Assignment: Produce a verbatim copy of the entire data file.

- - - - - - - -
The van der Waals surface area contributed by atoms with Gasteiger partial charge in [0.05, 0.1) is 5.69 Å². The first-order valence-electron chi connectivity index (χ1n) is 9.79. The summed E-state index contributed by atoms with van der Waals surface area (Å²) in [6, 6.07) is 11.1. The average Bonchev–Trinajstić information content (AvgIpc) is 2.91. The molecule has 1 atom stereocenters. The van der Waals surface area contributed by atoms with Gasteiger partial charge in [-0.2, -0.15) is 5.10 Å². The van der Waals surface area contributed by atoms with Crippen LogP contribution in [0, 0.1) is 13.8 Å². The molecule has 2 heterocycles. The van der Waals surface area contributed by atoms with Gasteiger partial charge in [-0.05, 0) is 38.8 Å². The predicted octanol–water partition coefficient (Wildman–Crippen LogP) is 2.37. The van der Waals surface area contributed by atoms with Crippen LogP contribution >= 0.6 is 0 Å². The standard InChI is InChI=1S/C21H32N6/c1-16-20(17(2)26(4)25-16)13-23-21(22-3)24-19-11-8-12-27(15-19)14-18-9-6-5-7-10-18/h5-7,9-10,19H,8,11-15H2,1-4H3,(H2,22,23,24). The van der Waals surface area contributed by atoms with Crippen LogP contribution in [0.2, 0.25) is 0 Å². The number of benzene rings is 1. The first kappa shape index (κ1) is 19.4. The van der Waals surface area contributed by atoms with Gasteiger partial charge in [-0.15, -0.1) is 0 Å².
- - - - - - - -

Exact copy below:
The van der Waals surface area contributed by atoms with Gasteiger partial charge in [0.05, 0.1) is 5.69 Å². The first-order valence-electron chi connectivity index (χ1n) is 9.79. The summed E-state index contributed by atoms with van der Waals surface area (Å²) in [6, 6.07) is 11.1. The average Bonchev–Trinajstić information content (AvgIpc) is 2.91. The molecule has 1 atom stereocenters. The van der Waals surface area contributed by atoms with Gasteiger partial charge in [-0.2, -0.15) is 5.10 Å². The van der Waals surface area contributed by atoms with Crippen LogP contribution in [0, 0.1) is 13.8 Å². The molecule has 2 heterocycles. The van der Waals surface area contributed by atoms with Gasteiger partial charge in [-0.05, 0) is 38.8 Å². The predicted octanol–water partition coefficient (Wildman–Crippen LogP) is 2.37. The van der Waals surface area contributed by atoms with Crippen LogP contribution >= 0.6 is 0 Å². The standard InChI is InChI=1S/C21H32N6/c1-16-20(17(2)26(4)25-16)13-23-21(22-3)24-19-11-8-12-27(15-19)14-18-9-6-5-7-10-18/h5-7,9-10,19H,8,11-15H2,1-4H3,(H2,22,23,24). The van der Waals surface area contributed by atoms with Crippen LogP contribution in [0.2, 0.25) is 0 Å². The number of benzene rings is 1. The first kappa shape index (κ1) is 19.4. The van der Waals surface area contributed by atoms with Gasteiger partial charge in [-0.15, -0.1) is 0 Å².